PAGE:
Banksy on Brexit

by Lauren Cole

Banksy on Brexit

Banksy, Instagram, January 2018, UK.

The March 2019 deadline for the UK leaving the EU is looming. Politicians, celebrities and everyday folk alike debate the pros and cons of Brexit and a second referendum. Ever the controversialist, Banksy has turned his political paintbrush towards Brexit.

Bansky’s mural in Dover, which shows a builder removing a star from the EU flag, sparked much critique. This January, its sequel stood on the upright Scott Street Bridge, Hull. A boy, armed with a colander helmet and bin-lid shield, brandishes a cape and wooden sword to boost his war cry: “DRAW THE RAISED BRIDGE”.  Banksy’s Instagram alludes to the word play in his piece, using the caption “RAISE THE DRAWBRIDGE. Hull.”  He toys with his followers, teasing them by pointing out his play on words, which transforms himself from artist to political antagonist and makes art and social media post interchangeable.

Raise the Drawbridge

Banksy, Instagram, January 2018, UK.

Look closely. A pencil is taped to the sword as another deliberate sign of drawing. Some think this represents how words and images are now often the weapon of choice in political dispute. Others have connected raising a drawbridge to the ironic interplay between Hull’s status as the UK City of Culture 2017, and its high percentage of ‘Leave’ votes (so much so it’s in the top 25). British culture and being anti-immigration seem inseparable…

This isn’t the last Brexit-bashing from Bansky. His Vote to Love bore a £350 million price tag: an ironic nod to the amount promised to the NHS each week by the ‘Leave’ campaign.

Banksy Referendum

Banksy, Instagram, June 2018, UK.

Banksy used his Instagram to reveal that an earlier version of the piece, submitted under a pseudonym, was rejected for the 250th Summer Exhibition at the Royal Academy of Arts, and then accepted under his own name. Expanding the narrative surrounding his work using the caption, Banksy takes a stab at the fickleness of the art world.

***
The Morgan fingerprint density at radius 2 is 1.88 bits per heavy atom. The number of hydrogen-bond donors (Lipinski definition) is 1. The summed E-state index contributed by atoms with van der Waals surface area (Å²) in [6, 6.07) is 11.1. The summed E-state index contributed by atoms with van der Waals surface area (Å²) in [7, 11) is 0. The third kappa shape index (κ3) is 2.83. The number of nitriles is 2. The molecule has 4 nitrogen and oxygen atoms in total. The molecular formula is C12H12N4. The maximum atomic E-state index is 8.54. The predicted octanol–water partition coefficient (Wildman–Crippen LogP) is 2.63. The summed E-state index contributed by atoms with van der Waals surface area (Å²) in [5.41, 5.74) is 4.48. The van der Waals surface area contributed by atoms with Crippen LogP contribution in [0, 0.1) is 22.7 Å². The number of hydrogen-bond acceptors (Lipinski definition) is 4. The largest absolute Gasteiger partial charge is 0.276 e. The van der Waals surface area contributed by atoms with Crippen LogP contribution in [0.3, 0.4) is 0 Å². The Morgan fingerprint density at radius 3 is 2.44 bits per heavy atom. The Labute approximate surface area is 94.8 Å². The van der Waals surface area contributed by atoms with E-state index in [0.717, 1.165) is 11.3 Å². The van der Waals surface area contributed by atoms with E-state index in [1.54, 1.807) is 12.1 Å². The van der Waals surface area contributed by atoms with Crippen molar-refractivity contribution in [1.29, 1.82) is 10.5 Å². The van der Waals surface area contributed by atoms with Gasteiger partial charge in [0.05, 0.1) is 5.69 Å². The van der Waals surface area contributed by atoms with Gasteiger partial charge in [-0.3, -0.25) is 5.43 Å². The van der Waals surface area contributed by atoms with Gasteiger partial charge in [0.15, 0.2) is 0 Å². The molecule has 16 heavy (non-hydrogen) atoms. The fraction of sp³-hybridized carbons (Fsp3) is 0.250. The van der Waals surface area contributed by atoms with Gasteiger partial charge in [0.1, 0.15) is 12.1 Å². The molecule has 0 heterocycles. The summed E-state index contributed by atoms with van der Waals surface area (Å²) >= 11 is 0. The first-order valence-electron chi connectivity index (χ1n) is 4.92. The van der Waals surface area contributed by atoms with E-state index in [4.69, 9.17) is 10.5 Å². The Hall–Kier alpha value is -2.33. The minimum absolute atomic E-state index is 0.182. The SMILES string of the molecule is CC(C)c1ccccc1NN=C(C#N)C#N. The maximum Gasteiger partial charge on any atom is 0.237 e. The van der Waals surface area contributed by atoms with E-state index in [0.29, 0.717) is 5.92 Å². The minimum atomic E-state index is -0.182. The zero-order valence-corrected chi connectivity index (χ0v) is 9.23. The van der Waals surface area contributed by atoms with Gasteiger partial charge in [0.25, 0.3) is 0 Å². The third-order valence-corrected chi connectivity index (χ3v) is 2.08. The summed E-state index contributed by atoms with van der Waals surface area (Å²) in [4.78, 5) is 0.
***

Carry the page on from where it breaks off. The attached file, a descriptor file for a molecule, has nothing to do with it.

But, is he a hypocrite? Just as the Royal Academy need big names to promote their exhibitions, Banksy’s further politicising of his art through social media is his version of publicity: controversy pays and is as essential to the Banksy brand as anonymity. Banksy’s latest promotional stunt videoing the shredding of one of his most-loved works after its auction is just one example, as it’s estimated to have doubled in value. Brexit could prove another bank-building phenomenon for Banksy.

There’s nothing more fitting than contemporary art addressing current issues and it’s often the responsibility of cultural works to do so. Using Instagram to catapult his latest piece into the social media realm extends Banksy’s reach, opening the narrative of global affairs to a wider audience. But does it make a difference? Or does Banksy the Remoaner simply feed into exactly what many disgruntled parties want to hear and sit back to watch the profits roll in.

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